[Community] Any thoughts on the "Phonebloks" project?

Dr. H. Nikolaus Schaller hns at goldelico.com
Thu Sep 12 07:04:20 CEST 2013


Am 12.09.2013 um 06:51 schrieb Raphael Wimmer:

> Hi.
> 
> There are numerous threads on Reddit that explain very well why this is not feasible [1,2,many]
> The (imho) most important ones in short:
> * Mechanical modularity increases size and cost, makes it harder to create a beautiful phone, and is not in the manufacturer's commercial interests. Therefore, it would be hard to find companies/customers to build/buy this.


Yes, it assumes that nobody wants to change display dimensions or industrial design.

> 

> * Many current components are highly integrated - SoCs, sensor ICs, Display/Touchscreen, etc. Making these modular would require development of many new components (and would increase size, cost, power consumption).
> * The concept assumes that all components use a common communication backplane. This is not feasible, as a variety of voltages and communication protocols are in use in a typical phone (I2C, SPI, UART, USB, various display protocols, etc.).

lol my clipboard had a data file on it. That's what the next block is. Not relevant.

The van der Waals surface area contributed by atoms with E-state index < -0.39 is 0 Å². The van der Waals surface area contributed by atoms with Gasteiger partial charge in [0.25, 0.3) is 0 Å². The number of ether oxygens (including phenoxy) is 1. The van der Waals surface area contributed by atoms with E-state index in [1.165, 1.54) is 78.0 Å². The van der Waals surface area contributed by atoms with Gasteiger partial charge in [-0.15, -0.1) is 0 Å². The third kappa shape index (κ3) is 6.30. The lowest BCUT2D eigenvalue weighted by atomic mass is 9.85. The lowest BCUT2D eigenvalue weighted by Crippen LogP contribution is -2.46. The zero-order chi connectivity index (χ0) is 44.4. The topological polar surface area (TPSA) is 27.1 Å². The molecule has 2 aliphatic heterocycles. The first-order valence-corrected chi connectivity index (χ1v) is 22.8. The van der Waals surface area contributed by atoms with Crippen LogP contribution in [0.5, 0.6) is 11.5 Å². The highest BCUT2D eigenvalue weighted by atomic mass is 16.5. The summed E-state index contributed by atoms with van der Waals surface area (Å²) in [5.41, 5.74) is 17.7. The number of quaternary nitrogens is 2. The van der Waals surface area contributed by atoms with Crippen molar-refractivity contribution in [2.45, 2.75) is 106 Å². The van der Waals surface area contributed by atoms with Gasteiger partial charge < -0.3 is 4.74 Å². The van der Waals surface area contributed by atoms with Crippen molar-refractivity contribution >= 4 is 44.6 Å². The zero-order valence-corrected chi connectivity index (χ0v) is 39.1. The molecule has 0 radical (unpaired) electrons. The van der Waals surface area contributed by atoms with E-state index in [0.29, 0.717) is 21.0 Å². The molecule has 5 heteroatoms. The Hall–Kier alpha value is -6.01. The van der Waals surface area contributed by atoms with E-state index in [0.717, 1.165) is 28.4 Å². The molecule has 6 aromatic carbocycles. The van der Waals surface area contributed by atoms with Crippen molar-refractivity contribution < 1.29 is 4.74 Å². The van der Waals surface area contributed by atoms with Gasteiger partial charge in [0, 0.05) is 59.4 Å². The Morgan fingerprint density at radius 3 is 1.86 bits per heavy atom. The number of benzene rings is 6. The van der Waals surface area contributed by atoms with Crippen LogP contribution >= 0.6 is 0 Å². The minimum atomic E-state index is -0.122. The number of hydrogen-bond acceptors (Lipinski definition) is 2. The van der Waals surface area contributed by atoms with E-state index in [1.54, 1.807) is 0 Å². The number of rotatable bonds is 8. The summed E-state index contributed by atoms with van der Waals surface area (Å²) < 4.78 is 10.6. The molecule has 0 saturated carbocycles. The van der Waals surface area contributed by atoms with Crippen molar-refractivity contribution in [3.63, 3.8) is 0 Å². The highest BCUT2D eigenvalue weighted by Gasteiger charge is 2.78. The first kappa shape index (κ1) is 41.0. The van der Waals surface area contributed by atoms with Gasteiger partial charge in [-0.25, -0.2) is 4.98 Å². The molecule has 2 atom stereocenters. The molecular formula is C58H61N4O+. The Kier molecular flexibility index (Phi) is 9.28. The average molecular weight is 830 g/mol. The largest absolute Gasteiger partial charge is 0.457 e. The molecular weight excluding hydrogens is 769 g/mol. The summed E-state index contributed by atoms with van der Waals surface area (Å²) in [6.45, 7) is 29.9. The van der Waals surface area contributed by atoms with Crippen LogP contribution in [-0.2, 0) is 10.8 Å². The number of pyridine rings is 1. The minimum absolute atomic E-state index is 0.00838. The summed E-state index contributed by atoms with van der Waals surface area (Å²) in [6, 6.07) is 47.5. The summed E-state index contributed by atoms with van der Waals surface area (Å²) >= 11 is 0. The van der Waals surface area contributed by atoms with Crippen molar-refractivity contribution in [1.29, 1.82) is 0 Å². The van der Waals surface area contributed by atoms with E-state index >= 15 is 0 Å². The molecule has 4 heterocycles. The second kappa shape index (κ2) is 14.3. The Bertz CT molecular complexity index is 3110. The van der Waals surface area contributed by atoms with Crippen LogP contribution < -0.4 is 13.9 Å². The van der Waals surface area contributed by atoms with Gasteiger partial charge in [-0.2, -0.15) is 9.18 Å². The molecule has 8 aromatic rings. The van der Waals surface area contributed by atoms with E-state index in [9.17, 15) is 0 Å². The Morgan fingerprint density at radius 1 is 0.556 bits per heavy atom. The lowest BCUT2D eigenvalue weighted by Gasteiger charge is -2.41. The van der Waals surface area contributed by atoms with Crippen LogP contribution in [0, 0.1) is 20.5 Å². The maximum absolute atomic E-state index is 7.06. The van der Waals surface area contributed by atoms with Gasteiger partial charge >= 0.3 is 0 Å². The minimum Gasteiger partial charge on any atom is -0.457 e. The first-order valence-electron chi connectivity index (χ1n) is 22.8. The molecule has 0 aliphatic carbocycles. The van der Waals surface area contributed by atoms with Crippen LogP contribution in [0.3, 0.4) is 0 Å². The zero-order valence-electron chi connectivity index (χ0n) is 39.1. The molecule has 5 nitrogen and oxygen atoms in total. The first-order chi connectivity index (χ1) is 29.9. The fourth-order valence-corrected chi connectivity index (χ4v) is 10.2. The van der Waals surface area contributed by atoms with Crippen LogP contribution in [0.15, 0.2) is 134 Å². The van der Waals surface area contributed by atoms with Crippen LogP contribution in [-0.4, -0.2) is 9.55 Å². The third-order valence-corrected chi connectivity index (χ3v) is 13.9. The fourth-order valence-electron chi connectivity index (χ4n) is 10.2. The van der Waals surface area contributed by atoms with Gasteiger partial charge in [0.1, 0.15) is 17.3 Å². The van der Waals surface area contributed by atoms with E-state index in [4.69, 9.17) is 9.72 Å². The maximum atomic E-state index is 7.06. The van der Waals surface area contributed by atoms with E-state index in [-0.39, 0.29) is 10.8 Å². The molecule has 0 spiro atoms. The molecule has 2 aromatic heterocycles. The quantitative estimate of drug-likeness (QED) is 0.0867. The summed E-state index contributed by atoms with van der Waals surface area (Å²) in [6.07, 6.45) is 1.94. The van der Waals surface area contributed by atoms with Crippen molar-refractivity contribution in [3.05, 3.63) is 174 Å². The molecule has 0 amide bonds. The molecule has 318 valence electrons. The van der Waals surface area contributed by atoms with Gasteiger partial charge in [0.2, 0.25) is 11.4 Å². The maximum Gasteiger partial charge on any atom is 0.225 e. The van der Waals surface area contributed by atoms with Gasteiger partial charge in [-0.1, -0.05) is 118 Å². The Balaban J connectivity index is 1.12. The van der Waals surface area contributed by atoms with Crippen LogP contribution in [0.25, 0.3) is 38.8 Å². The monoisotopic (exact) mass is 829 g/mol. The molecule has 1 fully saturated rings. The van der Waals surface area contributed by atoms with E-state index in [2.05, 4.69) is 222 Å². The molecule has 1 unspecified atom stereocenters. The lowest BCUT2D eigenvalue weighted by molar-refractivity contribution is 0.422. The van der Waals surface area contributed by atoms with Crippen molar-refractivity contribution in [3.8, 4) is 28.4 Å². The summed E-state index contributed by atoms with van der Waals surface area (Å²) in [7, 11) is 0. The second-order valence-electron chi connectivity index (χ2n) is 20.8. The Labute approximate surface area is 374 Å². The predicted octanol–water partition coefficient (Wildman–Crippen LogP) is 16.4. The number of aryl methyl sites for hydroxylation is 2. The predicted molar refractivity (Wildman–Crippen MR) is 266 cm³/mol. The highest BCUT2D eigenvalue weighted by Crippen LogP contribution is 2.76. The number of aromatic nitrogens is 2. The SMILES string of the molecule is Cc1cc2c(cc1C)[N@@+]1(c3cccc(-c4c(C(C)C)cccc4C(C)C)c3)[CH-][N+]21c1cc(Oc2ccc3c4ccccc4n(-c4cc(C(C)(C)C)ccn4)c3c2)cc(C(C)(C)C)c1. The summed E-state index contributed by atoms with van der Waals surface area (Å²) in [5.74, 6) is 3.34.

This interface mingle-mangle could IMHO be solved, but would require some years of intensive work with the industrial standardization bodies...

> Many components need very short connections to the CPU/GPU/whatever without crossing other PCB traces. It is not realistic to make this work with a generic communication backplane. Proper heat dissipation for CPU/GPU is another problem.

> 
> In summary, while it is certainly feasible to build a modular phone (look at David Mellis' DIY cellphone [3]), doing so for current hardware would involve major engineering effort (== design and manufacture dozens of new chips) and would result in less stable, more expensive, and less beautiful phones requiring more power.

Yes their main claim or starting point, that devices are not designed for durability is not bad attitude of the manufacturers, but the result of a balanced tradeoff between two customer requirements: better-than-last-year *and* cheaper.

But their video is a well done sketch of the idea. We need such guys who know how to visually present things...


Nikolaus




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